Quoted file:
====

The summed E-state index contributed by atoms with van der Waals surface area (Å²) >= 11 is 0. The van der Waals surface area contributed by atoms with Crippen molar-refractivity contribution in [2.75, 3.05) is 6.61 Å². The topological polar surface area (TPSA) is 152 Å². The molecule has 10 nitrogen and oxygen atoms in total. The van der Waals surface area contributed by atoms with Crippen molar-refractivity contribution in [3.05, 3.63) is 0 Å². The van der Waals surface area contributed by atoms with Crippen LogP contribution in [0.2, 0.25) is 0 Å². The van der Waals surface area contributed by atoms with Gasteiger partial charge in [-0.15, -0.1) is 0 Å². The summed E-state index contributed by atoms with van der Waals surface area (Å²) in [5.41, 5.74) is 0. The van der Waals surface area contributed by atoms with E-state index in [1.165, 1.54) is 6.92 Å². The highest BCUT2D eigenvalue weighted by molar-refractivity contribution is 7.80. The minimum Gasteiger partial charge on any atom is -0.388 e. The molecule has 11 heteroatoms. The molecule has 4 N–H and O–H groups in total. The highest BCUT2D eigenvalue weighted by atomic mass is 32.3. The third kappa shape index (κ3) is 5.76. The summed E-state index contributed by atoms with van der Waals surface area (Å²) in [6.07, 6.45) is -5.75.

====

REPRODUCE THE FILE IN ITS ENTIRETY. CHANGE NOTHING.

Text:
The summed E-state index contributed by atoms with van der Waals surface area (Å²) >= 11 is 0. The van der Waals surface area contributed by atoms with Crippen molar-refractivity contribution in [2.75, 3.05) is 6.61 Å². The topological polar surface area (TPSA) is 152 Å². The molecule has 10 nitrogen and oxygen atoms in total. The van der Waals surface area contributed by atoms with Crippen molar-refractivity contribution in [3.05, 3.63) is 0 Å². The van der Waals surface area contributed by atoms with Crippen LogP contribution in [0.2, 0.25) is 0 Å². The van der Waals surface area contributed by atoms with Gasteiger partial charge in [-0.15, -0.1) is 0 Å². The summed E-state index contributed by atoms with van der Waals surface area (Å²) in [5.41, 5.74) is 0. The van der Waals surface area contributed by atoms with E-state index in [1.165, 1.54) is 6.92 Å². The highest BCUT2D eigenvalue weighted by molar-refractivity contribution is 7.80. The minimum Gasteiger partial charge on any atom is -0.388 e. The molecule has 11 heteroatoms. The molecule has 4 N–H and O–H groups in total. The highest BCUT2D eigenvalue weighted by atomic mass is 32.3. The third kappa shape index (κ3) is 5.76. The summed E-state index contributed by atoms with van der Waals surface area (Å²) in [6.07, 6.45) is -5.75.